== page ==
When you’re feeling the pressure to cook your fam’s Thanksgiving meal perfectly, there’s one little secret that’ll make it a smashing success: you gotta brine that bird.
Brining is when you let your turkey soak in a salt-and-water solution for several hours before cooking. This allows the meat to absorb moisture and be extra flavorful. Sure, it’s an extra step to cooking the turkey, but the result is totally worth it — especially when you add spices and flavorings.
Yield: ideal for a turkey up to 16 lbs
1. In a large stock pot, combine water and cider. Place over high heat.
2. Slice the peel off of the lemons and oranges. Remove rosemary leaves from the sprigs. Smash garlic using the side of a knife and remove the peels.
3. Pour the salt and brown sugar in the stock pot and stir. Place the remaining ingredients — including the orange and lemon peels, rosemary and garlic — in the stock pot and bring to a boil. Remove from heat and let cool completely.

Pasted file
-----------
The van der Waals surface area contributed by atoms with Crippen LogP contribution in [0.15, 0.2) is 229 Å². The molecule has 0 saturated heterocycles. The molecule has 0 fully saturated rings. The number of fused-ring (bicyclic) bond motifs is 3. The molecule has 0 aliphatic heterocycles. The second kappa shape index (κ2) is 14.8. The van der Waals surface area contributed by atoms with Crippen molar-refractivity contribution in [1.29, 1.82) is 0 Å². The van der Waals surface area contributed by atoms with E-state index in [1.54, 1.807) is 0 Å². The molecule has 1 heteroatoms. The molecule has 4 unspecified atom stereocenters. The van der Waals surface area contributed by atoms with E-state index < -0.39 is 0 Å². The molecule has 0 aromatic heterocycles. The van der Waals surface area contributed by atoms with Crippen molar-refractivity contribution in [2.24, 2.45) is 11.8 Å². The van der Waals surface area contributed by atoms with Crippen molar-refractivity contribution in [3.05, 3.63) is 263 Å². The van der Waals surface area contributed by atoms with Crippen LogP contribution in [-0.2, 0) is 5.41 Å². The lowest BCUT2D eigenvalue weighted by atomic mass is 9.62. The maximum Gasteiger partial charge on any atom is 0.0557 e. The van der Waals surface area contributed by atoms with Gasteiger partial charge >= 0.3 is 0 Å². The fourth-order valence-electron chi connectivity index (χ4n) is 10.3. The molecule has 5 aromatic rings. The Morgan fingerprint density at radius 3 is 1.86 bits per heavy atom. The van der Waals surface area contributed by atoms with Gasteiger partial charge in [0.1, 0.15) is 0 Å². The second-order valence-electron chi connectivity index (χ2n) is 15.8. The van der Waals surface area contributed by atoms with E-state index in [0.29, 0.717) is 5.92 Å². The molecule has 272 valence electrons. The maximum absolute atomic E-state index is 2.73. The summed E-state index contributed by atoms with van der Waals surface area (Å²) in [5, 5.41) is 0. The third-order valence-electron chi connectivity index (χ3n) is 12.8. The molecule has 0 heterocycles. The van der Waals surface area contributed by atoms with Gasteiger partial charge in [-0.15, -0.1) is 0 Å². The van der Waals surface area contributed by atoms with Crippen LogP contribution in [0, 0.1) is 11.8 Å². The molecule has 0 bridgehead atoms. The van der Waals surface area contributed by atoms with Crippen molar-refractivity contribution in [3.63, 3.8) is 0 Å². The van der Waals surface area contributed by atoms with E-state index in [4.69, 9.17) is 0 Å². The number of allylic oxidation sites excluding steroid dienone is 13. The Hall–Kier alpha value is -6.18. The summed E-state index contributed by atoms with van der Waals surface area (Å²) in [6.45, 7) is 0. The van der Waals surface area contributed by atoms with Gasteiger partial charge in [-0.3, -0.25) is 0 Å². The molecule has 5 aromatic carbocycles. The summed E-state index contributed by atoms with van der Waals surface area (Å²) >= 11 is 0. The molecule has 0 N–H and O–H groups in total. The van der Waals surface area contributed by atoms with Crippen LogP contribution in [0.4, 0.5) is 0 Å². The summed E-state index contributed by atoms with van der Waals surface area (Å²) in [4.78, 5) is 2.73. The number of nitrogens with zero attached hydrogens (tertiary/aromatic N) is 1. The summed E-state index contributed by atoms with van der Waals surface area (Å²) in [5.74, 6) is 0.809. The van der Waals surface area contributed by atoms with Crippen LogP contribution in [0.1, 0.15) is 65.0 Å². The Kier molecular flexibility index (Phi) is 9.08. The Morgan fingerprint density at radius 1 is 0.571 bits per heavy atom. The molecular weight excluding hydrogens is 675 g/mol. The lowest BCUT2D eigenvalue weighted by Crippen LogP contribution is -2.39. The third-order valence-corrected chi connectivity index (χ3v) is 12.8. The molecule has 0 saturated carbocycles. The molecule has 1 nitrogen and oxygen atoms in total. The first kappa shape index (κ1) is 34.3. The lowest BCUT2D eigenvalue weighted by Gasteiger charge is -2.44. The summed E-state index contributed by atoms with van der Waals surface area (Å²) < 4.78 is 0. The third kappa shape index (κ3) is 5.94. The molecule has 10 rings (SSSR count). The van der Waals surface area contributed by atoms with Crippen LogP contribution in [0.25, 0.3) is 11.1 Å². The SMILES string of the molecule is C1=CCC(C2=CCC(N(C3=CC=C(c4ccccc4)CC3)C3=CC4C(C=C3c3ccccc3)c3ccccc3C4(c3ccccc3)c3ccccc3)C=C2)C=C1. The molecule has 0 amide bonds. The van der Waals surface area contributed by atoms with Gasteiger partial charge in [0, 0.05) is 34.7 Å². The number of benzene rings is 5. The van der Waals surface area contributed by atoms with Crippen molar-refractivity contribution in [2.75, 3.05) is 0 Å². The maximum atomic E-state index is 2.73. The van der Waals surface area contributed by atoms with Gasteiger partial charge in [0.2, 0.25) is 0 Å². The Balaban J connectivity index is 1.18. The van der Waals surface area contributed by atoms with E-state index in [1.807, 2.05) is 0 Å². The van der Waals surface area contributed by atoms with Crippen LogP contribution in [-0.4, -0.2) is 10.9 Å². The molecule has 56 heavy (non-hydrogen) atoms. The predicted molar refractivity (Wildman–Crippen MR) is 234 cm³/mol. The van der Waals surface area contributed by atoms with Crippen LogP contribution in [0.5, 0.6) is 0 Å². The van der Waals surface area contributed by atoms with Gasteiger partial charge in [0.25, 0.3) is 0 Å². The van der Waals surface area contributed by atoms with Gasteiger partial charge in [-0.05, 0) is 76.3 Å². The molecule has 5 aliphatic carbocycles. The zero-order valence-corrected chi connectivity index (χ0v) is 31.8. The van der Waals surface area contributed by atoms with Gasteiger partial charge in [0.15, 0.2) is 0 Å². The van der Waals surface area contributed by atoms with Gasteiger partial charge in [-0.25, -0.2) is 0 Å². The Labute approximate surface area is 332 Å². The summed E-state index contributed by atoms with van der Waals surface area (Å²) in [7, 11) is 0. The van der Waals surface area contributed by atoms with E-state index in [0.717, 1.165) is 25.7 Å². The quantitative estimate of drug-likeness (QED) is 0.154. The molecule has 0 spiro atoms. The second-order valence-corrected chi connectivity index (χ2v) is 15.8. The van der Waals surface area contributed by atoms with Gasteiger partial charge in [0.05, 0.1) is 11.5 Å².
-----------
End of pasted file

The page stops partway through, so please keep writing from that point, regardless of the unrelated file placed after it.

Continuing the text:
4. When the brine cools to room temperature, clean the turkey, removing all innards and parts from the cavity. Rinse the turkey under cool running water.
5. If your stock pot is large enough, it’s best to brine the turkey inside it. Place the turkey cavity side-up in the pot; this makes it easier to flip it after some time. Make sure a lid can be placed over the top without parts of the bird sticking out.
Pro Tip: If the turkey is too large for the stock pot, use a brining bag. (You can find them at most grocery stores.) Put the brining bag in a roasting pan, place the turkey in the bag and pour the liquid over the turkey, making sure the cavity is filled.
6. Place the in the refrigerator for 24 hours, flipping the bird over after 12 hours.
7. Remove the turkey and discard the brine. There will be a lot of salt on the surface of the turkey, so rinse it thoroughly under cool running water, then pat dry. Don’t forget to rinse the cavity, too.
8. Cook the turkey as desired.